Germany’s Voss on Tokyo: ‘Getting A Spot On The Team Is Harder Than Ever’

Written by John Crumlish for International Gymnast Online

Monday, April 19, 2021

Facing this week’s European Championships in Basel with revised routines, German gymnast Sarah Voss is anticipating that her updates will be enough to land her a spot on her country’s four-woman team for the Tokyo Olympic Games this summer.

Born October 21, 1999, in Frankfurt am Main, Voss made her first senior international strides in 2018. She finished fourth on vault at the 2018 Europeans in Glasgow, and competed on vault and balance in the team final at the 2018 World Championships in Doha, in which Germany finished eighth.

Voss sprung forth as a German all-around leader when she placed first all-around, first on vault and first on balance beam at the 2019 German Championships. She went on to finish 10th all-around and seventh on balance beam at the 2019 Worlds in Stuttgart, where the German women’s ninth-place finish in qualifications earned them the last team berth for Tokyo.

In this International Gymnast Online interview, Voss details her evolution in the last part of the Olympic cycle, and her aspirations for Basel and Tokyo.

IGO: After a very successful 2019 followed by the pandemic, how have your managed to restore your program and regain your competitive confidence in time for Europeans?

SV: The year 2019 was my career high so far. I had amazing achievements, becoming German all-around champion, which was my dream since I was a little gymnast, and being selected for the Worlds team for Stuttgart definitely boosted up my confidence. Especially with the results of qualifying a team for the Olympics and getting to experience an all-around final and beam final alongside my idols, it was just incredible.

Therefore, 2020 was kind of heartbreaking for me, but I still tried to see long-term and have my goals right in front of me and in my heart. I set new goals for me in training so I would have to push myself to get a few skills or routines ready until a certain date, which helped me staying focused.

My program for this year is totally different to what I did in 2019. I have a completely new beam and floor routines with some new upgrades, as well as some upgrades on bars – especially on bars, because it was my weakest event of all four. Now it’s time to present not everything but my two strongest events, beam and vault, to get some competition experience and get more confident in my program. The past year was pretty bumpy, so I am very happy to have the chance to get to the Europeans to take another step towards my goal of the Olympics.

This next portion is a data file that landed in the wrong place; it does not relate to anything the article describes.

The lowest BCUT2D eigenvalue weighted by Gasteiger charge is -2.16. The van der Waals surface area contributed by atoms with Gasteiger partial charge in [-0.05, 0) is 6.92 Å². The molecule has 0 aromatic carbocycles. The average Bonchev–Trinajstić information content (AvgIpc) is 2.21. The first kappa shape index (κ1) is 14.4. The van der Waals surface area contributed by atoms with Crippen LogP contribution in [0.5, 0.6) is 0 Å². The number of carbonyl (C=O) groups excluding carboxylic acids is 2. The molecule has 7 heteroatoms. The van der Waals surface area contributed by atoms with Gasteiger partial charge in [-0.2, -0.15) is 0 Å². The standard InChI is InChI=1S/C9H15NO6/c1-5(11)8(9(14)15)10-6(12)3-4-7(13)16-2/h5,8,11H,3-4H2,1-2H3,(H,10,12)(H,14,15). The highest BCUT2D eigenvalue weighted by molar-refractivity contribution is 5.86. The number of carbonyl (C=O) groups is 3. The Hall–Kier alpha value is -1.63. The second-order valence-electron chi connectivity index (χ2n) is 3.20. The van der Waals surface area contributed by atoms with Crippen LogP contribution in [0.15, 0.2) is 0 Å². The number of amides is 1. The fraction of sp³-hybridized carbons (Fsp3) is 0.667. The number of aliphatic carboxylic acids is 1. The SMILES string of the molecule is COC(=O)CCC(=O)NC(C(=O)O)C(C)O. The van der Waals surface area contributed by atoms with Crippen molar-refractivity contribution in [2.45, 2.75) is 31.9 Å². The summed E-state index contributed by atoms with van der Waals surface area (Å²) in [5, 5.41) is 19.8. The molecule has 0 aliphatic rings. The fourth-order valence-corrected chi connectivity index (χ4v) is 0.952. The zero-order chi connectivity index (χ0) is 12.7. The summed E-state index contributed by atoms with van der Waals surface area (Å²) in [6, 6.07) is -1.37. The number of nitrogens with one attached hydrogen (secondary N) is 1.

IGO: You made a remarkable leap between 2018 and 2019, going from performing on some events at the 2018 Worlds to 10th place all around at the 2019 Worlds. To what factors do you attribute your improvement in the period of one year, not only in your routines but in becoming one of Germany’s most reliable all-arounders?

SV: That’s so nice to hear. I really worked hard to get where I am today. As I look back, times were even harder because I was just in the middle of graduation and had a lot of school work to do, which made it nearly impossible to train as a long as I was used to. So I decided to put school in the center and make it my priority. With that decision I trained in much shorter periods but in a more effective way. I knew I didn’t have much time for training and school was exhausting me, but I always made the most of every session and gave it my all. Even though the sessions were hard and it seemed like it wasn’t working out, I kept going on. That was the key. As the pressure of school faded away, I had full focus on my training and everything became easier. So the hard work paid off and I was perfectly prepared for nationals, which was, by the way, a big competition after eight months.

IGO: Who are your coaches these days?

SV: My coaches are Shanna Poljakova, Yevghenij Shalin and Pia Tolle. Shanna  manages everything around me, writes my plans and comes to all of my competitions. Yevghenij is my coach for everything around acrobatics and vault. He was a very good gymnast in tumbling. He spots me everywhere and works alongside Shanna. And lastly there is Pia Tolle, a former successful gymnast on the national team who coaches me on beam, and gives me great advice on my choreography on beam and floor. She is always fun, and I love to work with her.

IGO: Especially in this Olympic year, the competition for spots on the German team, especially as an all-arounder, is tough. is How does Basel fit into your plans to prove yourself as worthy of a spot on the team for Tokyo?

SV: Getting a spot on the Olympic team is harder than ever. You have to have a high-level program on every event, which is super hard. Now, with the upcoming Europeans, it’s my chance to get some more experience with my new routines which will help me to get more confident in the Olympic trials. For sure the Europeans are a great opportunity to test us and see who can be an enrichment for the team, but it’s not yet the competition to tell who of us is going to be on the team. Even though everyone knows that there is no way around Elisabeth Seitz and Kim Bui, it is still pretty exciting who will be in the third and fourth spots on the team.

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